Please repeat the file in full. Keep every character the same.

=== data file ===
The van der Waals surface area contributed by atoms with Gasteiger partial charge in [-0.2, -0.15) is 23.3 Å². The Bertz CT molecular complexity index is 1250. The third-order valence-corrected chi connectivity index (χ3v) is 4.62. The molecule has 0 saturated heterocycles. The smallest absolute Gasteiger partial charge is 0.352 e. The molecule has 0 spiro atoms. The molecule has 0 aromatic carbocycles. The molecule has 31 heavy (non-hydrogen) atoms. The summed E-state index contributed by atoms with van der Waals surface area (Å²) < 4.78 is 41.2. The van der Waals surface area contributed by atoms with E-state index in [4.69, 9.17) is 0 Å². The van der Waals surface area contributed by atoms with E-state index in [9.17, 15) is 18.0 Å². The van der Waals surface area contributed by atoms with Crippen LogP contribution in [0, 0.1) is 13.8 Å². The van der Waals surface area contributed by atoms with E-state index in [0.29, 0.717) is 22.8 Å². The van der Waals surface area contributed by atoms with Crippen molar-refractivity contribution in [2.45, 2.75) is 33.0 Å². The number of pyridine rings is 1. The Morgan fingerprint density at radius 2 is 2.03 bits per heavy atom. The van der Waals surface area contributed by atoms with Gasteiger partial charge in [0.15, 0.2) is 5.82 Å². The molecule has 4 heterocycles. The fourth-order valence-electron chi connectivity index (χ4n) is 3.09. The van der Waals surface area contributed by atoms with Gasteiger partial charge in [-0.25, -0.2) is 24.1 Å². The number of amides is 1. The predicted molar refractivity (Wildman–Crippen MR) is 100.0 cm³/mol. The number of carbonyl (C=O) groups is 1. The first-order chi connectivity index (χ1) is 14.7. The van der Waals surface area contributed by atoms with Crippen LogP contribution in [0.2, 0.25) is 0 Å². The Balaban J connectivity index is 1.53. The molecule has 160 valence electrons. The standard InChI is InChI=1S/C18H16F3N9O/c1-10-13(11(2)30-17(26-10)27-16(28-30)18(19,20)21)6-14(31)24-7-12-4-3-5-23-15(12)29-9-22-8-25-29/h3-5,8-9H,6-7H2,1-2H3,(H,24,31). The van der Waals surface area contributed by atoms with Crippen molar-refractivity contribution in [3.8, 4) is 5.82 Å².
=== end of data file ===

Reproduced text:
The van der Waals surface area contributed by atoms with Gasteiger partial charge in [-0.2, -0.15) is 23.3 Å². The Bertz CT molecular complexity index is 1250. The third-order valence-corrected chi connectivity index (χ3v) is 4.62. The molecule has 0 saturated heterocycles. The smallest absolute Gasteiger partial charge is 0.352 e. The molecule has 0 spiro atoms. The molecule has 0 aromatic carbocycles. The molecule has 31 heavy (non-hydrogen) atoms. The summed E-state index contributed by atoms with van der Waals surface area (Å²) < 4.78 is 41.2. The van der Waals surface area contributed by atoms with E-state index in [4.69, 9.17) is 0 Å². The van der Waals surface area contributed by atoms with E-state index in [9.17, 15) is 18.0 Å². The van der Waals surface area contributed by atoms with Crippen LogP contribution in [0, 0.1) is 13.8 Å². The van der Waals surface area contributed by atoms with E-state index in [0.29, 0.717) is 22.8 Å². The van der Waals surface area contributed by atoms with Crippen molar-refractivity contribution in [2.45, 2.75) is 33.0 Å². The number of pyridine rings is 1. The Morgan fingerprint density at radius 2 is 2.03 bits per heavy atom. The van der Waals surface area contributed by atoms with Gasteiger partial charge in [0.15, 0.2) is 5.82 Å². The molecule has 4 heterocycles. The fourth-order valence-electron chi connectivity index (χ4n) is 3.09. The van der Waals surface area contributed by atoms with Gasteiger partial charge in [-0.25, -0.2) is 24.1 Å². The number of amides is 1. The predicted molar refractivity (Wildman–Crippen MR) is 100.0 cm³/mol. The number of carbonyl (C=O) groups is 1. The first-order chi connectivity index (χ1) is 14.7. The van der Waals surface area contributed by atoms with Crippen LogP contribution in [0.2, 0.25) is 0 Å². The Balaban J connectivity index is 1.53. The molecule has 160 valence electrons. The standard InChI is InChI=1S/C18H16F3N9O/c1-10-13(11(2)30-17(26-10)27-16(28-30)18(19,20)21)6-14(31)24-7-12-4-3-5-23-15(12)29-9-22-8-25-29/h3-5,8-9H,6-7H2,1-2H3,(H,24,31). The van der Waals surface area contributed by atoms with Crippen molar-refractivity contribution in [3.8, 4) is 5.82 Å².